Double NEGative?

Double NEGative?
Unless you live under a rock, it’s a fairly safe bet that you have heard about the National Energy Guarantee – or NEG, and with everyone harping on about it, you probably know exactly what it is, what it will mean and how it will affect the energy market overall. Don’t you?

No? I can’t say I’m surprised. If they wrote a book on the subject, it wouldn’t exactly be a page turner, suffice to say this is probably one of the most important decisions our politicians are likely to make on our behalf, so at the very least you should know exactly what we’re in for if everything passes.

So what is the NEG, what does it claim to be, and what does it claim to solve? Well, if the hype is to be believed, it solves a number of issues, by both preparing our current grid infrastructure for reliable and fast uptake of renewable energy technologies while reducing carbon emissions nationally – that is if you believe the hype; in reality, those 2 key components are already taking place at a much faster rate than the NEG proposes, and the introduction of this policy will more than likely in fact slow the renewable energy industry down to an almost screaming halt, while not actually making energy for the average consumer even slightly cheaper.

Although it’s generally agreed amongst industry players that a standardised approach to carbon emissions and energy reliability across Australia would be welcome, the NEG has received it’s share of criticism - largely due to its lack of detail. For a policy which is essentially the backbone solution for carbon emissions and electricity costs for the Turnbull government, there is an almost scary lack of information about exactly how it is going to be implemented. This level of indecisiveness and lack of clarity is fine if you’re talking about a night on the town sipping Pina Coladas, but probably not so ok when you’re discussing federal policy – which is notoriously hard to change once it’s in place.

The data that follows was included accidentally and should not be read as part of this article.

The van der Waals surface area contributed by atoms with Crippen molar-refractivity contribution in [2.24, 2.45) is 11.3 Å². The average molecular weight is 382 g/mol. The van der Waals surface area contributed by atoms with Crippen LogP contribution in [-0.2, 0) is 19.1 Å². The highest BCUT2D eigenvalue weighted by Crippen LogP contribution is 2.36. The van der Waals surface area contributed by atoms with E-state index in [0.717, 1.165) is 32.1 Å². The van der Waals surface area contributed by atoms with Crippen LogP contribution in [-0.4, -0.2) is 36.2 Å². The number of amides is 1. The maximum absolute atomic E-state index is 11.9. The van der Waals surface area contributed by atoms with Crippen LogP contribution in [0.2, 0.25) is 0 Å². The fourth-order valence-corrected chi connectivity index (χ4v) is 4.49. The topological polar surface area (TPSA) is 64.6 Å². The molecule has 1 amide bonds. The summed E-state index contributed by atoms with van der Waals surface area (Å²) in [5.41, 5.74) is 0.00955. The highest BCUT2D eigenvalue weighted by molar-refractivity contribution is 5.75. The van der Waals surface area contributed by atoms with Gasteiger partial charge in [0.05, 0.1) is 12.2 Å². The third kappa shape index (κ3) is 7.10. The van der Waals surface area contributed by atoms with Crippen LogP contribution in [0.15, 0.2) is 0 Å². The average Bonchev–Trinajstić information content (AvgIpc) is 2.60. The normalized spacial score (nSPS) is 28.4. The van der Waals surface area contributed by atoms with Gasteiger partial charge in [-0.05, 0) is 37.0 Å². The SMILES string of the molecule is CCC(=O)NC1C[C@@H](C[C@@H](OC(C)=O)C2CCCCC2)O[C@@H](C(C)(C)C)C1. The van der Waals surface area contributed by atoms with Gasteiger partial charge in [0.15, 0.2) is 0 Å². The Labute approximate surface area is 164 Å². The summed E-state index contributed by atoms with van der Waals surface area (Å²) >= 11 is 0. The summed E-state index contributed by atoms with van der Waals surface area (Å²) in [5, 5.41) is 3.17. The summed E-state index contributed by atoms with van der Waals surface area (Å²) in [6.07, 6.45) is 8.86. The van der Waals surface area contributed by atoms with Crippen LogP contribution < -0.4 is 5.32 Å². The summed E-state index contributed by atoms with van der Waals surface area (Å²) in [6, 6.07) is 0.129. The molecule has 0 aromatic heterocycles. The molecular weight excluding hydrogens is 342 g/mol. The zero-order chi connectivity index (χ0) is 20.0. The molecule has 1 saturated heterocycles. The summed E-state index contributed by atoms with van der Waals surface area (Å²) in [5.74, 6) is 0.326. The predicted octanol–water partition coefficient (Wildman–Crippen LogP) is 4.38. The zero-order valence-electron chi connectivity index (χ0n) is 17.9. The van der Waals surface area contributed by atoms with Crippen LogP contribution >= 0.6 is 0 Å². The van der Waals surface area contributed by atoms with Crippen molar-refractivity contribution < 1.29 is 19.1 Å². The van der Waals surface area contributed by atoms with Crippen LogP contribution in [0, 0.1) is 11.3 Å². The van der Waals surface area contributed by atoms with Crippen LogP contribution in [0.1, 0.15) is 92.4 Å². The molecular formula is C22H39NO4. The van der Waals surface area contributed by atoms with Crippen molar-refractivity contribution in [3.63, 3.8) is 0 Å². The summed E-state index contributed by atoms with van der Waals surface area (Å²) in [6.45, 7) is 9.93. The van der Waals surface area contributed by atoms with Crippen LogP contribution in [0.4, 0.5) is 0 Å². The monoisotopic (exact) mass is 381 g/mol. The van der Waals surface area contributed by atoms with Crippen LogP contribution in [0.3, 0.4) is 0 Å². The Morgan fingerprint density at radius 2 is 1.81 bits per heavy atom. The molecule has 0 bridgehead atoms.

But to understand what the NEG actually is, it’s necessary to go back to where it started, which is, well… no one really knows. The first iteration of the NEG was conceived in about 3 days, which is obviously sufficient time to write federal policy which affects the future of the entire energy industry. No one knows who commissioned the policy proposal, and no one knows who wrote it, but it very quickly became the Liberal Bible for future energy policy. The problem was that; 1) it was painfully geared towards satisfying the slew of climate change deniers and skeptics lining the back bench of the cabinet of the Federal Coalition Government, as well as appeasing the big players in the market, giving them the power to restrict competition and promote carbon-based electricity generation, with little regard at all for a clean energy future, and 2) painfully incomplete. Regardless, the renewable energy sector continued its forward momentum with the dark cloud of the NEG overshadowing future growth, which has now meant the sector is healthier than ever, with the potential to reach the 2020 Renewable Energy Target earlier than expected.
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Make no mistake though, large scale renewable project development is about money; Although there’s definitely a sense of pride for people in the renewable industry for creating and developing new and improved technologies that are good for the environment, the investors that have the bankroll to build these projects first and foremost are doing so in order to see a return for their outlay, a return which will become almost non-existent if the National Energy Guarantee goes forward in its current form. Investment drives the industry, and the NEG would essentially put an end to that, solidifying an archaic reliance on finite resources in Australia, and putting us even further behind the rest of the world.